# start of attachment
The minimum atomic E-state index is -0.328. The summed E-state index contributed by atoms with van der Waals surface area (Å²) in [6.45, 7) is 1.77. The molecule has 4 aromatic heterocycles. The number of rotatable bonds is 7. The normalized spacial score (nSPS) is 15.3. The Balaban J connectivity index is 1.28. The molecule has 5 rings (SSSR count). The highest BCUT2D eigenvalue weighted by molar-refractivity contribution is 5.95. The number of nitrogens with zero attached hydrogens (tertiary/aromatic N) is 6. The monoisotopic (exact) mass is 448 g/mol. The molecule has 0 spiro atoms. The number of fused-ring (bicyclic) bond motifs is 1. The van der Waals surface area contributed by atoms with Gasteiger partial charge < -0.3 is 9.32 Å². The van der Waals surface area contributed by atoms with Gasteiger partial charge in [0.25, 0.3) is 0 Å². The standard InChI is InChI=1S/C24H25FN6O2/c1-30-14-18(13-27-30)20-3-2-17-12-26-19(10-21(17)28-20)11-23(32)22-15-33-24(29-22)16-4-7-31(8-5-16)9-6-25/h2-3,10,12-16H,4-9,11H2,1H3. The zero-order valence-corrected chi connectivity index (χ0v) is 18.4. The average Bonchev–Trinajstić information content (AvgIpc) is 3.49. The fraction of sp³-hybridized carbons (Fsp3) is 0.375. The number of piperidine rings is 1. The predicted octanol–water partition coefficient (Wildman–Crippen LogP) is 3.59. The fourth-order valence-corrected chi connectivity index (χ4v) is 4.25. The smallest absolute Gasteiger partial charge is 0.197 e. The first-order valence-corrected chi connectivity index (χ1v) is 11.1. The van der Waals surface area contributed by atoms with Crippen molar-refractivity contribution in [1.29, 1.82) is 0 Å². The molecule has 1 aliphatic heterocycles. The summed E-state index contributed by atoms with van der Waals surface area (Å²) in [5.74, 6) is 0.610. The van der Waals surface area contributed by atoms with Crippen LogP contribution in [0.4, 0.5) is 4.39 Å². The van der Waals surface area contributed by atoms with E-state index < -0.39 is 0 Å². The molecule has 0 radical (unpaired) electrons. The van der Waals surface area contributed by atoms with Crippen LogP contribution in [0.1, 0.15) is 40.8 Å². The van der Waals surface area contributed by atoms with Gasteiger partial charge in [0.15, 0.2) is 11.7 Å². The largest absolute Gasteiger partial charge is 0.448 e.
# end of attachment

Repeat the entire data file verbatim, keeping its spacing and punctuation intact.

The minimum atomic E-state index is -0.328. The summed E-state index contributed by atoms with van der Waals surface area (Å²) in [6.45, 7) is 1.77. The molecule has 4 aromatic heterocycles. The number of rotatable bonds is 7. The normalized spacial score (nSPS) is 15.3. The Balaban J connectivity index is 1.28. The molecule has 5 rings (SSSR count). The highest BCUT2D eigenvalue weighted by molar-refractivity contribution is 5.95. The number of nitrogens with zero attached hydrogens (tertiary/aromatic N) is 6. The monoisotopic (exact) mass is 448 g/mol. The molecule has 0 spiro atoms. The number of fused-ring (bicyclic) bond motifs is 1. The van der Waals surface area contributed by atoms with Gasteiger partial charge < -0.3 is 9.32 Å². The van der Waals surface area contributed by atoms with Gasteiger partial charge in [0.25, 0.3) is 0 Å². The standard InChI is InChI=1S/C24H25FN6O2/c1-30-14-18(13-27-30)20-3-2-17-12-26-19(10-21(17)28-20)11-23(32)22-15-33-24(29-22)16-4-7-31(8-5-16)9-6-25/h2-3,10,12-16H,4-9,11H2,1H3. The zero-order valence-corrected chi connectivity index (χ0v) is 18.4. The average Bonchev–Trinajstić information content (AvgIpc) is 3.49. The fraction of sp³-hybridized carbons (Fsp3) is 0.375. The number of piperidine rings is 1. The predicted octanol–water partition coefficient (Wildman–Crippen LogP) is 3.59. The fourth-order valence-corrected chi connectivity index (χ4v) is 4.25. The smallest absolute Gasteiger partial charge is 0.197 e. The first-order valence-corrected chi connectivity index (χ1v) is 11.1. The van der Waals surface area contributed by atoms with Crippen molar-refractivity contribution in [1.29, 1.82) is 0 Å². The molecule has 1 aliphatic heterocycles. The summed E-state index contributed by atoms with van der Waals surface area (Å²) in [5.74, 6) is 0.610. The van der Waals surface area contributed by atoms with Crippen LogP contribution in [0.4, 0.5) is 4.39 Å². The van der Waals surface area contributed by atoms with E-state index < -0.39 is 0 Å². The molecule has 0 radical (unpaired) electrons. The van der Waals surface area contributed by atoms with Crippen LogP contribution in [0.1, 0.15) is 40.8 Å². The van der Waals surface area contributed by atoms with Gasteiger partial charge in [0.15, 0.2) is 11.7 Å². The largest absolute Gasteiger partial charge is 0.448 e.